sudo apt-get update


sudo apt-get install elasticsearch

Start service:

sudo service elasticsearch restart


curl localhost:9200

If the output is similar to this, then you will know that Elasticsearch is running properly:

"status" : 200,
"name" : "Jigsaw",
"cluster_name" : "elasticsearch",
"version" : {
"number" : "1.7.1",
"build_hash" : "b88f43fc40b0bcd7f173a1f9ee2e97816de80b19",
"build_timestamp" : "2015-07-29T09:54:16Z",
"build_snapshot" : false,
"lucene_version" : "4.10.4"
"tagline" : "You Know, for Search"

In order to make the service start on boot run:

sudo update-rc.d elasticsearch defaults 95 10

Production tip: DO NOT open any other ports, like 9200, to the world! There are many bots that search for 9200 and execute groovy scripts to overtake machines.

Logstash Installation

Screen Shot 2015-10-13 at 13.02.23Logstash is an open-source tool that collects, parses, and stores logs for future use and makes rapid log analysis possible. Logstash is useful for both aggregating logs from multiple sources, like a cluster of Docker instances, and parsing them from text lines into a structured format such as JSON. In the ELK Stack, Logstash uses Elasticsearch to store and index logs.

To begin the process of installing Logstash, add the following Elasticsearch list:

echo "deb http://packages.elasticsearch.org/logstash/1.5/debian stable main" | sudo tee -a /etc/apt/sources.list
sudo apt-get update

Then, install the service, have it start on boot, and run:

sudo apt-get install logstash
sudo update-rc.d logstash defaults 97 8
sudo service logstash start

To make sure it runs, execute the following command:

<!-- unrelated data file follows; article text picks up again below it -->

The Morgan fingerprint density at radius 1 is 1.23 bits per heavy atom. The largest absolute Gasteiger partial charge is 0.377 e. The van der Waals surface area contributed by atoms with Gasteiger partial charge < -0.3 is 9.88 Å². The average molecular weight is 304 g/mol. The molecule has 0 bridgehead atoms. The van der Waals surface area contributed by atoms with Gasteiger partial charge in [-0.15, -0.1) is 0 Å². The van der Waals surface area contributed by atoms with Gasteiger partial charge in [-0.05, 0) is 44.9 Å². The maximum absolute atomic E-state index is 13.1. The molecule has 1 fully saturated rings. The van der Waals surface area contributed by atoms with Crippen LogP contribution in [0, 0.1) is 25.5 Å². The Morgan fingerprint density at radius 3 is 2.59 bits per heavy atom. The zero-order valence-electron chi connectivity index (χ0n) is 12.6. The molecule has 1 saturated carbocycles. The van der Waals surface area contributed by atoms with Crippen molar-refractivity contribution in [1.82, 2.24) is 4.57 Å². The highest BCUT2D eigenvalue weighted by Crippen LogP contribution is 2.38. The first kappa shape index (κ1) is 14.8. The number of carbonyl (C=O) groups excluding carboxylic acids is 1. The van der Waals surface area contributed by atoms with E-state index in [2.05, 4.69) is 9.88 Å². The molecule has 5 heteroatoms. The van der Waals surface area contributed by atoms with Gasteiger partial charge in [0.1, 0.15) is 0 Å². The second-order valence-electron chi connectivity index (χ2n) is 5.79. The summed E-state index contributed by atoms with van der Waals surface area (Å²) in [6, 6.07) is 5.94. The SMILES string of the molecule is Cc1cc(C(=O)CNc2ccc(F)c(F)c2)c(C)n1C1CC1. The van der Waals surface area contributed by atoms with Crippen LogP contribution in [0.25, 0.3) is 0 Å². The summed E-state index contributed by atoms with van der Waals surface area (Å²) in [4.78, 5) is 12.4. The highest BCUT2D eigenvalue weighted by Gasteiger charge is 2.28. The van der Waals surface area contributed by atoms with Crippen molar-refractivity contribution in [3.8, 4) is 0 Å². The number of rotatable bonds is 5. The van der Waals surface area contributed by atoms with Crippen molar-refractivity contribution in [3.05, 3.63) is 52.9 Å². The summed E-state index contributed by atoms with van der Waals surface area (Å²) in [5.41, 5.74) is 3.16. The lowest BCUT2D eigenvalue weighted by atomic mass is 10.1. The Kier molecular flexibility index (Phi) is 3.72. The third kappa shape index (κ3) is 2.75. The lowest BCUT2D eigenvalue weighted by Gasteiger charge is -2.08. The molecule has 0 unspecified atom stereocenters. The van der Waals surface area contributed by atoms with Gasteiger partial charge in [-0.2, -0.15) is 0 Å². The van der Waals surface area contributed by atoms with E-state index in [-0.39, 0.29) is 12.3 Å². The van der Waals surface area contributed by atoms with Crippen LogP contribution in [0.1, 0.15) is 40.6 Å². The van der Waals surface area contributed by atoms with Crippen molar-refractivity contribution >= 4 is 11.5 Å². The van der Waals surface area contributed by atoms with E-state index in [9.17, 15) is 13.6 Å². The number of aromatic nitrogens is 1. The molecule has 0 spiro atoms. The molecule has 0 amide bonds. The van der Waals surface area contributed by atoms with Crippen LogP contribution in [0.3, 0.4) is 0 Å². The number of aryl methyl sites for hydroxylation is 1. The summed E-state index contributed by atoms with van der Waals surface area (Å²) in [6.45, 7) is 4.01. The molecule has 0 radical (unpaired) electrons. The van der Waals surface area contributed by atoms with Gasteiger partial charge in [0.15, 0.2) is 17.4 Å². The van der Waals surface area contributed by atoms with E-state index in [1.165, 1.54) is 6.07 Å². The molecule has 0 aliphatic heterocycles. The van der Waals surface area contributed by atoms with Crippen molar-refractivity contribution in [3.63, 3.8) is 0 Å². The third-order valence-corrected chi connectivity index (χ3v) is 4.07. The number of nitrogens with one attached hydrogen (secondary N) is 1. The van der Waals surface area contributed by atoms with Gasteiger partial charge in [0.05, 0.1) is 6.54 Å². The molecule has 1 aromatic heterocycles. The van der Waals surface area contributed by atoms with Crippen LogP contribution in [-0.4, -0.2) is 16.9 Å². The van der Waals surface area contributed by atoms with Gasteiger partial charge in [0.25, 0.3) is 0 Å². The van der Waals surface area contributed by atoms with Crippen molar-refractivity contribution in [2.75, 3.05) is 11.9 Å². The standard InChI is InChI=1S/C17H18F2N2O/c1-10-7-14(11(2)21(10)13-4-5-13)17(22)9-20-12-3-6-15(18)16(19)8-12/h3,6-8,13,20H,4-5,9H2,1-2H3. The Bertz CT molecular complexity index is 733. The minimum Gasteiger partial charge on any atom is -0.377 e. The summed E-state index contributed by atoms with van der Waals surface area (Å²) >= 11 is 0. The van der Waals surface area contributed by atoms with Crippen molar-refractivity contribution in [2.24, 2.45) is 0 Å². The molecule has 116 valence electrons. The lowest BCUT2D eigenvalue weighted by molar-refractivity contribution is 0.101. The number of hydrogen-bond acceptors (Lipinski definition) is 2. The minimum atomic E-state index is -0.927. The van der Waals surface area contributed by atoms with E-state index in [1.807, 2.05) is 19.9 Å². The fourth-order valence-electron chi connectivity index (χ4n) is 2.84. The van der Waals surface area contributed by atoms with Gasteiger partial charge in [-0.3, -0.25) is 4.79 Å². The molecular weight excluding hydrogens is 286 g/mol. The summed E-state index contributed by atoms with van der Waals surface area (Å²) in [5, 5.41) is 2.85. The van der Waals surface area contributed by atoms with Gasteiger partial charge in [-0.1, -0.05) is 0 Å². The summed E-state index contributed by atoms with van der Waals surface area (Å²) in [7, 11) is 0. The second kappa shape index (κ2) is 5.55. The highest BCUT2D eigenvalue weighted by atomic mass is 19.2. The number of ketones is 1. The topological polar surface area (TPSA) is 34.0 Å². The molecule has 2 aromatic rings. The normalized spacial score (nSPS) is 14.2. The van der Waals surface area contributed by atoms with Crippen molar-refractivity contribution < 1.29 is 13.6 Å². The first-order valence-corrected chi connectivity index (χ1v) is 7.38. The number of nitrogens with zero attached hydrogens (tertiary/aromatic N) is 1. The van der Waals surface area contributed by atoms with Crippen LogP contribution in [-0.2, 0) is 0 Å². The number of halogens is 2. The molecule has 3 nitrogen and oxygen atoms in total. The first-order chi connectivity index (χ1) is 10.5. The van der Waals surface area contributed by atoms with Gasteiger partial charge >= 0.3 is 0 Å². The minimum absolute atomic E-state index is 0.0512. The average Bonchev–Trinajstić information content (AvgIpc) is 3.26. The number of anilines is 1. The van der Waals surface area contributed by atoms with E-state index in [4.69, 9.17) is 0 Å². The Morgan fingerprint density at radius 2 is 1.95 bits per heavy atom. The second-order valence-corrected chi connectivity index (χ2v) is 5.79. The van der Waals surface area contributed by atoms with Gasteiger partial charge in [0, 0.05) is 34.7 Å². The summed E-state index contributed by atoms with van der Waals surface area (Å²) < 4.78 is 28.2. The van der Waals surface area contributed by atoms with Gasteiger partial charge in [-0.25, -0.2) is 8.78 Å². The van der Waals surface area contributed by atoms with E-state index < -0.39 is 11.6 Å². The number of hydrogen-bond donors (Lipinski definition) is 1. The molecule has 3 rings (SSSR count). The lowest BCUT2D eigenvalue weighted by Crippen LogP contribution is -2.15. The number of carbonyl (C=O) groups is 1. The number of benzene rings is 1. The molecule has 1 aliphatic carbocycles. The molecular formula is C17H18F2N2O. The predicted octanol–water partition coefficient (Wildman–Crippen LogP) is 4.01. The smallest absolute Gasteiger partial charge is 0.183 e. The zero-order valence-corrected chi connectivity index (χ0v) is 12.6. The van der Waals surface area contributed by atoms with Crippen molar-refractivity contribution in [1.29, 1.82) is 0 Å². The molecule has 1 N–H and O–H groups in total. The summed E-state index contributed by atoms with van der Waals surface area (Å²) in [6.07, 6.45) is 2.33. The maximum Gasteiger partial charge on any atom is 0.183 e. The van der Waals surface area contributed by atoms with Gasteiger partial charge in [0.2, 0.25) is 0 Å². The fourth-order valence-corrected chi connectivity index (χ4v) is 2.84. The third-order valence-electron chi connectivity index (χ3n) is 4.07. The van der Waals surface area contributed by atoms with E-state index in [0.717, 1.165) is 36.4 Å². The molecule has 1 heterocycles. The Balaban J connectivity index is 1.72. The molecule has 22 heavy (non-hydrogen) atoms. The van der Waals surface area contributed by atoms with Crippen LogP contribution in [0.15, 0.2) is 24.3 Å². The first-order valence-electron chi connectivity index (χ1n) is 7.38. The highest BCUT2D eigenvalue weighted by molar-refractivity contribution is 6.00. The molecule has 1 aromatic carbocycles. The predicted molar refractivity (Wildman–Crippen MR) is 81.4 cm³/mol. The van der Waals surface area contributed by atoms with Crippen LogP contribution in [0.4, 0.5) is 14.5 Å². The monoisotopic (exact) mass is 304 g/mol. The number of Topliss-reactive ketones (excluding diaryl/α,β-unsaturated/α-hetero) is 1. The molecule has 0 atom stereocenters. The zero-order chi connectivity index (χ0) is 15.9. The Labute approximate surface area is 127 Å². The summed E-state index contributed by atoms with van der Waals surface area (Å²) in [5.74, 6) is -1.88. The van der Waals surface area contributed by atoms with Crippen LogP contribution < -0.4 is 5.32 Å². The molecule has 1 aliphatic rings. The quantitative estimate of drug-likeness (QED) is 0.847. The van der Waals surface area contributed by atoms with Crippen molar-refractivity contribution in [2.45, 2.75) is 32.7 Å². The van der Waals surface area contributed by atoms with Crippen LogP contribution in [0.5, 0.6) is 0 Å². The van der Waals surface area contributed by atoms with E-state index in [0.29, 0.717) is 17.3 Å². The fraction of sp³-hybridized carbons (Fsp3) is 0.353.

sudo service logstash status

The output should be:

logstash is running

Redirect System Logs to Logstash

Create the following file:


You will have to use Sudo to write in this directory:

input {
file {
type => "syslog"
path => [ "/var/log/messages", "/var/log/*.log" ]
output {
stdout {
codec => rubydebug
elasticsearch {
host => "localhost" # Use the internal IP of your Elasticsearch server
# for production

This file tells Logstash to store the local syslog ‘/var/log/syslog’ and all the files under ‘/var/log*.log’ inside the Elasticsearch database in a structured way.

The input section specifies which files to collect (path) and what format to expect (syslog). The output section uses two outputs – stdout and elasticsearch. The stdout output is used to debug Logstash – you should find nicely-formatted log messages under ‘/var/log/logstash/logstash.stdout’. The elasticsearch output is what actually stores the logs in Elasticsearch.

In this example, we are using localhost for the Elasticsearch hostname. In a real production setup, however, the Elasticsearch hostname would be different because Logstash and Elasticsearch should be hosted on different machines.

Production tip: Running Logstash and Elasticsearch is a very common pitfall of the ELK stack and often causes servers to fail in production. You can read some more tip on how to install ELK in production.

Finally, restart Logstash to reread its configuration:

sudo service logstash restart

You can set up your own ELK stack using this guide or try out our simple ELK as a Service solution.

Kibana Installation